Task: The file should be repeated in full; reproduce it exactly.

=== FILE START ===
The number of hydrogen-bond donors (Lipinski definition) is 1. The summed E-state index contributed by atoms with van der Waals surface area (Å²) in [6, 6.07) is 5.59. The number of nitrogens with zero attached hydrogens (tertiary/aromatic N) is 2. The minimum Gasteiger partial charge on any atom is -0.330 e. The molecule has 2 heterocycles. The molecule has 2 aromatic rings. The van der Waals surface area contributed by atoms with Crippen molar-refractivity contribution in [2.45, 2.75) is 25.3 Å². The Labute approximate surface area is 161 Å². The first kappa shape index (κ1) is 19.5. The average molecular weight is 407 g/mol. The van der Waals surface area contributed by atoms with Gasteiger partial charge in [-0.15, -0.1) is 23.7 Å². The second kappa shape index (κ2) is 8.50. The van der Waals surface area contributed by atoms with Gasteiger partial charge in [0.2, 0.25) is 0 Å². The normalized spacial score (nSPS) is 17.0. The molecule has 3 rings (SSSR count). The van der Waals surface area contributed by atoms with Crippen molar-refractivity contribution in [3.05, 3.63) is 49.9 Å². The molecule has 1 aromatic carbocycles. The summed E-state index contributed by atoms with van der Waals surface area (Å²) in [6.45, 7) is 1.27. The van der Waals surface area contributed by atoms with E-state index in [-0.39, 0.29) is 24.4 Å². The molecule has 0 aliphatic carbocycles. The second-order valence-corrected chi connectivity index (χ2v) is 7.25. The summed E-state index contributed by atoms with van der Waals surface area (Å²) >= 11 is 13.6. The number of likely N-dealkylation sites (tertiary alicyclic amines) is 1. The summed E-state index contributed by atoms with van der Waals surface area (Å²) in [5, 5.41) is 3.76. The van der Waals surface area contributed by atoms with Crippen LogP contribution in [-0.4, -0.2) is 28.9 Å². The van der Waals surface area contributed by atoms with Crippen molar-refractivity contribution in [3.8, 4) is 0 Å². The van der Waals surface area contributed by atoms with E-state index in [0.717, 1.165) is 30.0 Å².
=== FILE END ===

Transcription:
The number of hydrogen-bond donors (Lipinski definition) is 1. The summed E-state index contributed by atoms with van der Waals surface area (Å²) in [6, 6.07) is 5.59. The number of nitrogens with zero attached hydrogens (tertiary/aromatic N) is 2. The minimum Gasteiger partial charge on any atom is -0.330 e. The molecule has 2 heterocycles. The molecule has 2 aromatic rings. The van der Waals surface area contributed by atoms with Crippen molar-refractivity contribution in [2.45, 2.75) is 25.3 Å². The Labute approximate surface area is 161 Å². The first kappa shape index (κ1) is 19.5. The average molecular weight is 407 g/mol. The van der Waals surface area contributed by atoms with Gasteiger partial charge in [-0.15, -0.1) is 23.7 Å². The second kappa shape index (κ2) is 8.50. The van der Waals surface area contributed by atoms with Gasteiger partial charge in [0.2, 0.25) is 0 Å². The normalized spacial score (nSPS) is 17.0. The molecule has 3 rings (SSSR count). The van der Waals surface area contributed by atoms with Crippen molar-refractivity contribution in [3.05, 3.63) is 49.9 Å². The molecule has 1 aromatic carbocycles. The summed E-state index contributed by atoms with van der Waals surface area (Å²) in [6.45, 7) is 1.27. The van der Waals surface area contributed by atoms with E-state index in [-0.39, 0.29) is 24.4 Å². The molecule has 0 aliphatic carbocycles. The second-order valence-corrected chi connectivity index (χ2v) is 7.25. The summed E-state index contributed by atoms with van der Waals surface area (Å²) >= 11 is 13.6. The number of likely N-dealkylation sites (tertiary alicyclic amines) is 1. The summed E-state index contributed by atoms with van der Waals surface area (Å²) in [5, 5.41) is 3.76. The van der Waals surface area contributed by atoms with Crippen LogP contribution in [-0.4, -0.2) is 28.9 Å². The van der Waals surface area contributed by atoms with Crippen molar-refractivity contribution in [3.8, 4) is 0 Å². The van der Waals surface area contributed by atoms with E-state index in [0.717, 1.165) is 30.0 Å².